Debian has removed Python 2 from its next version
The news of the time interval is that Debian's development version has removed even the 'minimal' version of Python 2.7 (via). Among other things, this includes the 'python2-minimal' and 'python2.7-minimal' packages, both of which are gone from Debian's 'testing' pseudo-distribution as well as 'unstable'. In future Debian releases, people who want Python 2 will have to build it themselves in some way (for example, copying the binary package from the current 'bullseye' release, or copying the source package and rebuilding). We've been expecting this to happen for some time, but the exact timing was uncertain until now.
Since Ubuntu generally follows Debian for things like this, I expect that the next Ubuntu LTS release (which would normally be Ubuntu 24.04 in April of 2024) won't include Python 2 either. As I write this, the in development Ubuntu 'lunar' still contains the python2-minimal package (this is 'Lunar Lobster', expected to be 23.04, cf). With four months to go before the expected release (and less time before a package freeze), I don't know if Canonical will follow Debian and remove the python2-minimal package. I wouldn't be surprised either way.
Both Canonical and Debian keep source packages around for quite a while, so people have plenty of time to grab the source .deb for python2-minimal. Pragmatically, we might as well wait to see if Canonical or Debian release additional patch updates, although that seems pretty unlikely at this point. We're very likely to keep a /usr/bin/python2 around for our users, although who knows.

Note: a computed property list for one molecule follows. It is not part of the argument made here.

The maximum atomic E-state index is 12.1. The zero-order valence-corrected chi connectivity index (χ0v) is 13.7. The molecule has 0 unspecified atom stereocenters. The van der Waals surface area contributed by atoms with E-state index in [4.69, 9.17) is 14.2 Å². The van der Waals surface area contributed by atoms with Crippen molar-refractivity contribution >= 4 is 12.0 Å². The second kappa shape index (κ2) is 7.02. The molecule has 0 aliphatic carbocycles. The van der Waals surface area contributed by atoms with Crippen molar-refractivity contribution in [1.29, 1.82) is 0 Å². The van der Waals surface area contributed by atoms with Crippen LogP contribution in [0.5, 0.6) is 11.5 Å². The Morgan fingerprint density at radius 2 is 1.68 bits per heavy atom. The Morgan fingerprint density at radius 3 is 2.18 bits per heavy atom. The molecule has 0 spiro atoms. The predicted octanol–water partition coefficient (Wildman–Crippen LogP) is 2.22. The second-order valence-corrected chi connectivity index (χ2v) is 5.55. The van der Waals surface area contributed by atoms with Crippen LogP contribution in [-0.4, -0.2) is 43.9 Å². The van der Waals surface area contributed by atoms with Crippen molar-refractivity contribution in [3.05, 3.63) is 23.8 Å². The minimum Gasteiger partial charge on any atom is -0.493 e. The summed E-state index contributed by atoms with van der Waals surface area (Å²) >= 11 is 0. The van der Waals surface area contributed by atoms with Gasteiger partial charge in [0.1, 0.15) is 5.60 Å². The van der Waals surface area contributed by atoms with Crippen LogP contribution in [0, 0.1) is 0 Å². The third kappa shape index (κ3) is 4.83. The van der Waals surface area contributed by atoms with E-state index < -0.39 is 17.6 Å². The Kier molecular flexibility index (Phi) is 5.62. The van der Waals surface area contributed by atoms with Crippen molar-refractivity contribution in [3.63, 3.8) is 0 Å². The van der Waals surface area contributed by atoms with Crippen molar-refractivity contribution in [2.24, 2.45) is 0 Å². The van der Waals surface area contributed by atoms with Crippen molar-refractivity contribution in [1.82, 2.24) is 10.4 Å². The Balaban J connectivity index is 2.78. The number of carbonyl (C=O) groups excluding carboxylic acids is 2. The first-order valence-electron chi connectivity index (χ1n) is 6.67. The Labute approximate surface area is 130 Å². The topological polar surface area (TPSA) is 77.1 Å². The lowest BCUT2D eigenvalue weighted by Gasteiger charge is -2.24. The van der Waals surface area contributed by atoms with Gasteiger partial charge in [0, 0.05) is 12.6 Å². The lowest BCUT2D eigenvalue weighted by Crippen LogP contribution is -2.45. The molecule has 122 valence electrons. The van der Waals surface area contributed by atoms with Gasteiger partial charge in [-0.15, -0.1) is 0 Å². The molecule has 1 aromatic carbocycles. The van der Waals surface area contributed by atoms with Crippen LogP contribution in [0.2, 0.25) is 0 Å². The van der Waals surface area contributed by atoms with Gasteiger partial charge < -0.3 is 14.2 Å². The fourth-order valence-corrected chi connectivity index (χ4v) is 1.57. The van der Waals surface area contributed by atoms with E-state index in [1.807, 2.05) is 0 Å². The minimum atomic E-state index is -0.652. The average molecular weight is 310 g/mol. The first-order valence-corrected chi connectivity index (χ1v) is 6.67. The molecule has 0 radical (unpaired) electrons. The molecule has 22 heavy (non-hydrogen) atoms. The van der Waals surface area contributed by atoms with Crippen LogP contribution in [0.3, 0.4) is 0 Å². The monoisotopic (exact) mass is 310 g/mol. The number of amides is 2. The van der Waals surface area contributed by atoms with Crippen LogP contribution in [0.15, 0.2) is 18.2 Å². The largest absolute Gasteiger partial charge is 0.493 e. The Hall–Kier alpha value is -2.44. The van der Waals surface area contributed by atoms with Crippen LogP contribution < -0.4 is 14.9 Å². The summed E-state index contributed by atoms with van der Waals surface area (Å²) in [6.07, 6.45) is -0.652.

Fedora currently has a python2.7 package, but I suspect that Debian's action has started the clock ticking on its remaining lifetime. However, I haven't yet spotted a Fedora Bugzilla tracking bug about this (there are a few open bugs against their Python 2.7 package). Since I still have old Python 2 programs on my Fedora desktops that I use and don't feel like rewriting, I will probably grab the Fedora source and binary RPMs at some point to avoid having to take more drastic actions.
(This means that my guess two years ago that Fedora would move before Debian turned out to be wrong.)
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